When speaking with Tatiana Pimentel, an adage comes to mind: where there’s a will, there’s a way. It was not always part of her plan to be where she is today, but it was her will that kept her moving forward to find a path through uncharted territory. She took ownership of her presence and the weight it carries to transform our perception of what Fantasy can look like in front of, and behind, the camera.
Together, we explored how the most unexpected of open doors can be the key to finding a side to yourself you might have never discovered. I’m thankful she stayed the course.
What follows is an excerpt from our interview, which will be available in Issue #1 of The Seelie Crow magazine.
The Seelie Crow: When did you discover your love of Fantasy?
Tatiana: I always say it’s by accident, because I had no idea that this genre was so big. And I also had no idea that it was lacking so much representation, because I just didn’t know about it at all, until I got married. My neighbor was at my wedding. He took some photos of me and apparently his coworker, who is the woman that I do a lot of photography with, Joy, she was looking for a model. He said I was photogenic, and I said, “okay, sure.” That’s how it kind of happened. But, I had no idea that this was out there. Then, upon being in it, I had no idea that it was mostly white women, and mostly skinny white women, which was even worse. But, I’m glad that it happened. Maybe it was destiny. Maybe it was just supposed to happen. I was in the right place at the right time in my life.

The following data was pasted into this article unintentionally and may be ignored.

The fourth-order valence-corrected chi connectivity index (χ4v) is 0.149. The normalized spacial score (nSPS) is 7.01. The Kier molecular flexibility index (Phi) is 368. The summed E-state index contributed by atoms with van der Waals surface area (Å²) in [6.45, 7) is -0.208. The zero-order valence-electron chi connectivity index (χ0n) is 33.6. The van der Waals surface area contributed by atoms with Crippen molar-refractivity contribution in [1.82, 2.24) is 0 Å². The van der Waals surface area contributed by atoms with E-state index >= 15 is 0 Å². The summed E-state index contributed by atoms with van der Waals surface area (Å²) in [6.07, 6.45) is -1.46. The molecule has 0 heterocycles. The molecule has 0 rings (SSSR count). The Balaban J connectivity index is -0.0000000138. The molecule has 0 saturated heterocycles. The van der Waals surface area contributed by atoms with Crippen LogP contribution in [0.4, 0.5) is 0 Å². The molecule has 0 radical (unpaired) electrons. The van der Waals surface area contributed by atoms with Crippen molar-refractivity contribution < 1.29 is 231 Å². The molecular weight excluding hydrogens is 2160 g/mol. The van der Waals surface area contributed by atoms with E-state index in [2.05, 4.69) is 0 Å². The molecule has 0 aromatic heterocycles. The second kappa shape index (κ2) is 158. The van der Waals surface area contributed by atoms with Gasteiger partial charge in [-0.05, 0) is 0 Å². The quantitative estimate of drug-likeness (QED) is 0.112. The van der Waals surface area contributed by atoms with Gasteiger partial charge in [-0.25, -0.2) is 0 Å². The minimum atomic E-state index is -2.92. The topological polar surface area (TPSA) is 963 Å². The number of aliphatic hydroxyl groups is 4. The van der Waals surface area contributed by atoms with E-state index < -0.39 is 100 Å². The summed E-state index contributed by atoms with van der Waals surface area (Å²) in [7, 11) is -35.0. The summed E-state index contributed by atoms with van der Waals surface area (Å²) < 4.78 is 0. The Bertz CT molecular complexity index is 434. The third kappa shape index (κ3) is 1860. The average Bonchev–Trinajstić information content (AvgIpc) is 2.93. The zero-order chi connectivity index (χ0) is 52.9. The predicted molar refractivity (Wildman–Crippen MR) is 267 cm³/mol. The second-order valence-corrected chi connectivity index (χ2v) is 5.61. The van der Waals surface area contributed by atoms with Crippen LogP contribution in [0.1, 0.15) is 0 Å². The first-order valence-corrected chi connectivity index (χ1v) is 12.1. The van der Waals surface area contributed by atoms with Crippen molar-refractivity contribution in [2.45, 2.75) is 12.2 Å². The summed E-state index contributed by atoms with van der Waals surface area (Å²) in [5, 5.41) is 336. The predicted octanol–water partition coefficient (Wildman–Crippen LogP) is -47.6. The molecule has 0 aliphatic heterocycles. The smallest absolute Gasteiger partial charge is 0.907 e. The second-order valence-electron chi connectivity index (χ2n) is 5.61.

The Seelie Crow: I totally agree that when you look at the pages of any magazine, but you know, particularly in this specific genre, it is very white. So, it’s very exciting to see you. Did you experience doubt coming into this?
Tatiana: I didn’t experience doubts, but I experienced…I didn’t think anything was going to come of it. So, I experienced the thought of “okay, well that was fun. Exit stage left.” I’m married. I have a husband, a house, and things to take care of. I didn’t think much of it. I was just going to dip out, and I didn’t think that I was going to be noticed and didn’t think it was going to become anything. When it did, and when I would start getting messages from people saying, “oh my God, my daughter I saw your photo and she looks just like you. So she’s looking forward to when Enchanted Living has a post.” And I was like, “well, now I can’t give up,” in a good way! If I had an image of someone that looked like me when I was growing up, it would’ve made a difference to me. I’m not going anywhere now. I’m here.